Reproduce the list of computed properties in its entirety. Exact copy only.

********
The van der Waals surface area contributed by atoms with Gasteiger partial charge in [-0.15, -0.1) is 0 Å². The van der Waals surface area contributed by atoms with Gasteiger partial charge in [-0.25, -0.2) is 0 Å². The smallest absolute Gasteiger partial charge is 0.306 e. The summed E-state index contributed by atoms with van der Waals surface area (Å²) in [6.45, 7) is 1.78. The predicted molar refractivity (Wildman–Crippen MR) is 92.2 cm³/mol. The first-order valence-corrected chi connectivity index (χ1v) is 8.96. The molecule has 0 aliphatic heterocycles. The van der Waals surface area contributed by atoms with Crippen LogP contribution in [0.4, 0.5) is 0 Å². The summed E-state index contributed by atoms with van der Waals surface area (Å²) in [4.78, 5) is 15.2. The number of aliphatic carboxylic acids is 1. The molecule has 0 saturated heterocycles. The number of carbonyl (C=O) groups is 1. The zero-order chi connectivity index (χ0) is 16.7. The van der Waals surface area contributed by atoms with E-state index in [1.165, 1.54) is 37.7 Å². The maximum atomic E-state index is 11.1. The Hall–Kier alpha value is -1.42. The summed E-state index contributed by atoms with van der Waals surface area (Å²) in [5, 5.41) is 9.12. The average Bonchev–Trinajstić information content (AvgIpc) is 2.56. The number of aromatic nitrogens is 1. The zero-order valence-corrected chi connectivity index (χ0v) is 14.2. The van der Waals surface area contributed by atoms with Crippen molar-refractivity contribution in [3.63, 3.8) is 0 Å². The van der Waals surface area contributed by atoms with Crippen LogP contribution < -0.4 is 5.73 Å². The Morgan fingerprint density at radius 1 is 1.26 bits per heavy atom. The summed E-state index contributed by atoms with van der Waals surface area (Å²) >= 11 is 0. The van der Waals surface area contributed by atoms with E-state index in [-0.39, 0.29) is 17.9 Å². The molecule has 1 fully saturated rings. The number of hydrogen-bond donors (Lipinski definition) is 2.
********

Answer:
The van der Waals surface area contributed by atoms with Gasteiger partial charge in [-0.15, -0.1) is 0 Å². The van der Waals surface area contributed by atoms with Gasteiger partial charge in [-0.25, -0.2) is 0 Å². The smallest absolute Gasteiger partial charge is 0.306 e. The summed E-state index contributed by atoms with van der Waals surface area (Å²) in [6.45, 7) is 1.78. The predicted molar refractivity (Wildman–Crippen MR) is 92.2 cm³/mol. The first-order valence-corrected chi connectivity index (χ1v) is 8.96. The molecule has 0 aliphatic heterocycles. The van der Waals surface area contributed by atoms with Crippen LogP contribution in [0.4, 0.5) is 0 Å². The summed E-state index contributed by atoms with van der Waals surface area (Å²) in [4.78, 5) is 15.2. The number of aliphatic carboxylic acids is 1. The molecule has 0 saturated heterocycles. The number of carbonyl (C=O) groups is 1. The zero-order chi connectivity index (χ0) is 16.7. The van der Waals surface area contributed by atoms with E-state index in [1.165, 1.54) is 37.7 Å². The maximum atomic E-state index is 11.1. The Hall–Kier alpha value is -1.42. The summed E-state index contributed by atoms with van der Waals surface area (Å²) in [5, 5.41) is 9.12. The average Bonchev–Trinajstić information content (AvgIpc) is 2.56. The number of aromatic nitrogens is 1. The zero-order valence-corrected chi connectivity index (χ0v) is 14.2. The van der Waals surface area contributed by atoms with Crippen molar-refractivity contribution in [3.63, 3.8) is 0 Å². The van der Waals surface area contributed by atoms with Crippen LogP contribution < -0.4 is 5.73 Å². The Morgan fingerprint density at radius 1 is 1.26 bits per heavy atom. The summed E-state index contributed by atoms with van der Waals surface area (Å²) >= 11 is 0. The van der Waals surface area contributed by atoms with E-state index in [-0.39, 0.29) is 17.9 Å². The molecule has 1 fully saturated rings. The number of hydrogen-bond donors (Lipinski definition) is 2.